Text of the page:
The Elberta Peach Tree
  • Pollinator Required ? No 
  • Type : standard 
  • Characteristics : freestone 
  • Mature Height : 18-20 feet 
  • Support Required : No 
  • Bloom Period : N/A 
  • Sun Exposure : Full Sun 
  • Will Produce Fruit In: 3-5 years 
  • Harvest Period : Mid Aug 
  • Soil Type : all types 
  • Zones : 5 - 9

The Elberta Peach Tree - Prunus persica 'Elberta' :
The Elberta Peach tree has very large fruit. It is the best known yellow canning peach. The skin is red blushed over a deep golden yellow color. This is a high quality eating and canning peach. Elberta peaches has the smallest pit-to-fruit ratio of any peach tree we offer. It’s as sweet a peach as you could imagine that you could have on the table.

Along with the delicious fruit, it’s a beautiful tree. In the spring, rose-red blossoms will fill the air with fragrance. And it grows well in a wide geographic belt, from Zone 5 all the way through the northern portion of Zone 9. In our opinion no finer or lovelier peach tree exists anywhere.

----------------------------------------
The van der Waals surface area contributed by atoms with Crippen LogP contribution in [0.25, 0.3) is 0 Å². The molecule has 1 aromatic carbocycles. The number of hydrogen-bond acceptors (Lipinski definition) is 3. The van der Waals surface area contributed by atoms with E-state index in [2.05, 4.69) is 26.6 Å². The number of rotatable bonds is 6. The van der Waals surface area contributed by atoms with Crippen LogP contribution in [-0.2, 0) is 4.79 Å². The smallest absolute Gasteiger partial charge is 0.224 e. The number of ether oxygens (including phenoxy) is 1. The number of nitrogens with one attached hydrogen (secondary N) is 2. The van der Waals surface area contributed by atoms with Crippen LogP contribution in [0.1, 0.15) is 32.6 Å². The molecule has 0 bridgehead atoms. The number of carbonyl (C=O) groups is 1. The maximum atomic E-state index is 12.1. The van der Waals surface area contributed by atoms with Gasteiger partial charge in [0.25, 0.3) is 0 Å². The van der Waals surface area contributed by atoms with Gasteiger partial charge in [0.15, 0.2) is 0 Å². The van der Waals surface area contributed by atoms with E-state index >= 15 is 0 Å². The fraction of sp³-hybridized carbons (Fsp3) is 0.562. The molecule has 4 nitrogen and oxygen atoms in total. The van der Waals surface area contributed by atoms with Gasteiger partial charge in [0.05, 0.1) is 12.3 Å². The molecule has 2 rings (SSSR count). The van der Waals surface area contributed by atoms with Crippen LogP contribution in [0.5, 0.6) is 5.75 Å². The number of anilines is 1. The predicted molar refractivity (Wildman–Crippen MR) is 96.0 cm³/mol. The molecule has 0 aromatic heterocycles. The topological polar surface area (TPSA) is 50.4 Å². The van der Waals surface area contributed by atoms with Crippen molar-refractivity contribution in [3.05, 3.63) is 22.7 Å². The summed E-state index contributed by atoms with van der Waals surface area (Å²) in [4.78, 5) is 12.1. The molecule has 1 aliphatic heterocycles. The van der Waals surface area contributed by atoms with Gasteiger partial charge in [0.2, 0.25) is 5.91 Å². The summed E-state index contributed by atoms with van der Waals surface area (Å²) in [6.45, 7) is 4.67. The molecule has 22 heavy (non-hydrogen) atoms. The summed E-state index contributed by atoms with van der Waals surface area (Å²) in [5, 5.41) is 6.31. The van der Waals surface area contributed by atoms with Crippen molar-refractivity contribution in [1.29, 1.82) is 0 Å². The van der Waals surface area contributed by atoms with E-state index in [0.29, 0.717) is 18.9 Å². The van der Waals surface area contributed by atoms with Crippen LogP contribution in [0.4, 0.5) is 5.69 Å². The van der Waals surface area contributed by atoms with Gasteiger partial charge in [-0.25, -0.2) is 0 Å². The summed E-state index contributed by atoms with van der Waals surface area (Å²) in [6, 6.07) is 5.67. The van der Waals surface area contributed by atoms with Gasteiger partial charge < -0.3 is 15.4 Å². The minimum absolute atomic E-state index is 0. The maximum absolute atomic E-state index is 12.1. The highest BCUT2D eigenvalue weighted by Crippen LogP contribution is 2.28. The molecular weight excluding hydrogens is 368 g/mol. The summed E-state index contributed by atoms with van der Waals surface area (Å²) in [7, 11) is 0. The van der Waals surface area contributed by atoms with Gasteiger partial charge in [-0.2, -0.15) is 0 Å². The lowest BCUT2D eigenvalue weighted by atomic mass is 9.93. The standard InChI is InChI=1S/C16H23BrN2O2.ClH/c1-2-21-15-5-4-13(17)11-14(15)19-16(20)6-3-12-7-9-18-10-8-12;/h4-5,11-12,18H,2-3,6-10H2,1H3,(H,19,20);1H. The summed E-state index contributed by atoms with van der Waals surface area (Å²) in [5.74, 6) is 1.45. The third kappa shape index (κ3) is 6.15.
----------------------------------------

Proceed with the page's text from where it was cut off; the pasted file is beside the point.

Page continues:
Zone 5  -10 Degrees °F to -20 Degrees °F
Zone 9  +30 Degrees °F to +20 Degrees °F
Fruit Tree Hardiness Zones Map

Peach Tree History

The scientific name persica, along with the word "peach" itself and its cognates in many European languages, derives from an early European belief that peaches were native to Persia (now Iran). The modern botanical consensus is that they originate in China, and were introduced to Persia and the Mediterranean region along the Silk Road before Christian times.

Cultivated peaches are divided into "freestone" and "clingstone" cultivars, depending on whether the flesh sticks to the stone or not; both kinds can have either white or yellow flesh. Peaches with white flesh typically are very sweet with little acidity, while yellow-fleshed peaches typically have an acidic tang coupled with sweetness, though this also varies greatly.

Both colors often have some red on their skin. Low-acid white-fleshed peaches are the most popular kinds in China, Japan, and neighbouring Asian countries, while Europeans and North Americans have historically favored the acidic, yellow-fleshed kinds. Info source

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